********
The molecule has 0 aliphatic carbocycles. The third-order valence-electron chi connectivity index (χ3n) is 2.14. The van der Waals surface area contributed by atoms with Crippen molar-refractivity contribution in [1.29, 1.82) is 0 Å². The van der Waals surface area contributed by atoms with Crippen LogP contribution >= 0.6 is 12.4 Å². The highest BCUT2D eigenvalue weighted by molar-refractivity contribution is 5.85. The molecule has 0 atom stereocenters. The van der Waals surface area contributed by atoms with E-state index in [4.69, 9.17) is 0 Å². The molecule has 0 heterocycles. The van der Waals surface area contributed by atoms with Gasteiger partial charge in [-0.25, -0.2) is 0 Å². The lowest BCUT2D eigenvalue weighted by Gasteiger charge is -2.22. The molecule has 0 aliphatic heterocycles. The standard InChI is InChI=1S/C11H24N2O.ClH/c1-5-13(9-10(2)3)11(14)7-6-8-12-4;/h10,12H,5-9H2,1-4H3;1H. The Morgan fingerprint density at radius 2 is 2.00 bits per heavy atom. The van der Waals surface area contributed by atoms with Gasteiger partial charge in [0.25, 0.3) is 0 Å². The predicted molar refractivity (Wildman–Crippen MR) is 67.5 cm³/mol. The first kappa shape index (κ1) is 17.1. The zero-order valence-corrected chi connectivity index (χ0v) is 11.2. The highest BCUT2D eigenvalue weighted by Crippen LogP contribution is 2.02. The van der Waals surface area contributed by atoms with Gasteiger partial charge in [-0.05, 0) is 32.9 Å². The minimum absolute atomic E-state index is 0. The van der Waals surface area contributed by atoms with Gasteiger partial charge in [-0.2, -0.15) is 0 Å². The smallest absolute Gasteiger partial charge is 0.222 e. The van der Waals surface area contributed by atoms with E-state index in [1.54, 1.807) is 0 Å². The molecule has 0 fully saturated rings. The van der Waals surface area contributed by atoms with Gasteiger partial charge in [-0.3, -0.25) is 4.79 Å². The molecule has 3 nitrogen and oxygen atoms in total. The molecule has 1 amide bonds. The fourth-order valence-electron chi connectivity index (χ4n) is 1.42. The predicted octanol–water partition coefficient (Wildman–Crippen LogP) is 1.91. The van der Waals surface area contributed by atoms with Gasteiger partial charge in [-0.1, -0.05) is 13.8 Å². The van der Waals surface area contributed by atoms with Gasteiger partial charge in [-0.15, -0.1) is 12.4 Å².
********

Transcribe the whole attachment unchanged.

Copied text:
The molecule has 0 aliphatic carbocycles. The third-order valence-electron chi connectivity index (χ3n) is 2.14. The van der Waals surface area contributed by atoms with Crippen molar-refractivity contribution in [1.29, 1.82) is 0 Å². The van der Waals surface area contributed by atoms with Crippen LogP contribution >= 0.6 is 12.4 Å². The highest BCUT2D eigenvalue weighted by molar-refractivity contribution is 5.85. The molecule has 0 atom stereocenters. The van der Waals surface area contributed by atoms with E-state index in [4.69, 9.17) is 0 Å². The molecule has 0 heterocycles. The van der Waals surface area contributed by atoms with Gasteiger partial charge in [-0.25, -0.2) is 0 Å². The lowest BCUT2D eigenvalue weighted by Gasteiger charge is -2.22. The molecule has 0 aliphatic heterocycles. The standard InChI is InChI=1S/C11H24N2O.ClH/c1-5-13(9-10(2)3)11(14)7-6-8-12-4;/h10,12H,5-9H2,1-4H3;1H. The Morgan fingerprint density at radius 2 is 2.00 bits per heavy atom. The van der Waals surface area contributed by atoms with Gasteiger partial charge in [0.25, 0.3) is 0 Å². The predicted molar refractivity (Wildman–Crippen MR) is 67.5 cm³/mol. The first kappa shape index (κ1) is 17.1. The zero-order valence-corrected chi connectivity index (χ0v) is 11.2. The highest BCUT2D eigenvalue weighted by Crippen LogP contribution is 2.02. The van der Waals surface area contributed by atoms with Gasteiger partial charge in [-0.05, 0) is 32.9 Å². The minimum absolute atomic E-state index is 0. The van der Waals surface area contributed by atoms with Gasteiger partial charge in [-0.2, -0.15) is 0 Å². The smallest absolute Gasteiger partial charge is 0.222 e. The van der Waals surface area contributed by atoms with E-state index in [1.54, 1.807) is 0 Å². The molecule has 0 fully saturated rings. The van der Waals surface area contributed by atoms with Gasteiger partial charge in [-0.3, -0.25) is 4.79 Å². The molecule has 3 nitrogen and oxygen atoms in total. The molecule has 1 amide bonds. The fourth-order valence-electron chi connectivity index (χ4n) is 1.42. The predicted octanol–water partition coefficient (Wildman–Crippen LogP) is 1.91. The van der Waals surface area contributed by atoms with Gasteiger partial charge in [-0.1, -0.05) is 13.8 Å². The van der Waals surface area contributed by atoms with Gasteiger partial charge in [-0.15, -0.1) is 12.4 Å².